The Short Version: The circus arrives without warning. It stays for a few days, open from dusk til dawn, and then disappears without a trace. Those who visit the circus feel as though they’re sucked into some kind of dream – a dream that feels more real than their own waking lives. But behind this wondrous creation of magic and invention is a struggle between two combatants who’ve placed their pawns on the table and created an epic playing field – but who don’t realize that those pawns are bound together in more ways than they can comprehend.
The Short Version: What a triumph. It is a first novel and so, yes, let me dispatch with the quibbles first: there are some pacing/structure issues (the 1902 plot is interesting but jarring, chronologically) and the denouement is a little sacharine (a cliché is a cliché, no matter how well presented). Beyond that, I cannot find a flaw. In fact, I’m having trouble returning myself to reality from the experience of reading this novel. I shall attempt to first compare it to other experiences and perhaps discuss those in order to then get to discussing the novel itself.
First: punchdrunk. For those of you unacquainted, get acquainted. They are a British theatre company specializing in immersive theater… but not the sort of immersive theater you are probably aware of. If you’ve been to New York recently/follow theater, you’ve undoubtedly heard of Sleep No More (Bostonians are possibly aware of it from the A.R.T. run in 2009) – and interestingly enough, Ms. Morgenstern was inspired by this very show in that Boston run. I’m not surprised: the experience of the circus feels like a punchdrunk show. In fact, I want them desperately to turn their brilliant minds towards creating Le Cirque du Rêves in reality. The circus is this massive sprawling thing, composed of circles and looping paths with tents that are mind-bogglingly beautiful and magical. In one, an ice palace. In another, a cloud labyrinth. In another, an illusionist who is truly magical. And so on and so on. Tents you can’t imagine, tents you’ll never see, tents you’ll keep returning to. The experience of a punchdrunk show is similar – you’ll find rooms that you keep going back to, you’ll never see other rooms no matter how many times you go. A sense of disorientation settles over you but you don’t mind – it is as though you are walking through a dream. It is the most wonderful dream and you want to just let your feet take you where they will – it doesn’t matter if you don’t see everything. To just experience the complete immersion in a waking dream is enough. That is the feeling of a punchdrunk show and that is the scene my imagination created while reading this book.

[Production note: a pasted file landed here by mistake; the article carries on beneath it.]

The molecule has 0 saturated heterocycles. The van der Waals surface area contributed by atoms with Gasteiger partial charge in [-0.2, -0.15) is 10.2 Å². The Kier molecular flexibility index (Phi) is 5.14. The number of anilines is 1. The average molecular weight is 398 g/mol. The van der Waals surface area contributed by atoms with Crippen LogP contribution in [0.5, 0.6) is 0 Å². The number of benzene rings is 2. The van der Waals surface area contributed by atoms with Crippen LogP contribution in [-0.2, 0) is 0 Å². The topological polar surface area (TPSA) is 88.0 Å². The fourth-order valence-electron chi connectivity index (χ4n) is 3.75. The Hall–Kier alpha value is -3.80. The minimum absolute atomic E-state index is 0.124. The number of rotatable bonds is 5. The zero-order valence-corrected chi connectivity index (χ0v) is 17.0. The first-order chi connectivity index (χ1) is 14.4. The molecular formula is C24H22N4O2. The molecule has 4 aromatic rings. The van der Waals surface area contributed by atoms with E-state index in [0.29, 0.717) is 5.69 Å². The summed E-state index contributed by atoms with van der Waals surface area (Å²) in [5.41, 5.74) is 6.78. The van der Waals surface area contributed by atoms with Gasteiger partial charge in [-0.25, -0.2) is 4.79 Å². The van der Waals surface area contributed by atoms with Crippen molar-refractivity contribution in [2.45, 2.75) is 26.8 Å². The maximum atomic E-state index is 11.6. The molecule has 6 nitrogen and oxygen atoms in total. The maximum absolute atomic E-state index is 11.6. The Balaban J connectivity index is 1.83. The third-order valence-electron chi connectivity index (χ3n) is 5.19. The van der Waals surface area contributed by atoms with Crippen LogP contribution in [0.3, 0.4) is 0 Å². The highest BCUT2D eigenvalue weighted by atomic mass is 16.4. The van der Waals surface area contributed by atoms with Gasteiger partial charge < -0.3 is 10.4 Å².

Another connection is to Erick Setiawan’s marvelous and sadly under-known Of Bees and Mist. Another story of a world quite like ours but more magical. Even the writing has similarities, making the two books seems like they could conceivably exist in the same universe. The Night Circus is more grounded in our world – specific references to locations, for one thing – but it is the tone… and something about that tone that makes it so special. There’s an interesting digression (perhaps not the right word but close enough) at the end of the novel where two characters discuss the magic of words. It’s a rather meta moment in many ways – we are reading a book after all – but strangely it doesn’t feel jarring in the way such meta-fictional moments often do. It didn’t feel like Morgenstern was tooting her own horn or drawing attention to her own novel. Instead, it felt… logical. It was a reminder of what had come before and almost a call to action to go out and seek more of the same. It discusses the power behind stories, behind words – the way that they can shape the future unlike anything else. And it’s true: we use words on a daily basis to influence others in ways that nothing else can even approximate. Stories can change the path of your life – they can save you, they can turn you around, they can remind you, they can kill you, they can do any and everything. Because they are the closest thing we actually have to magic in this world.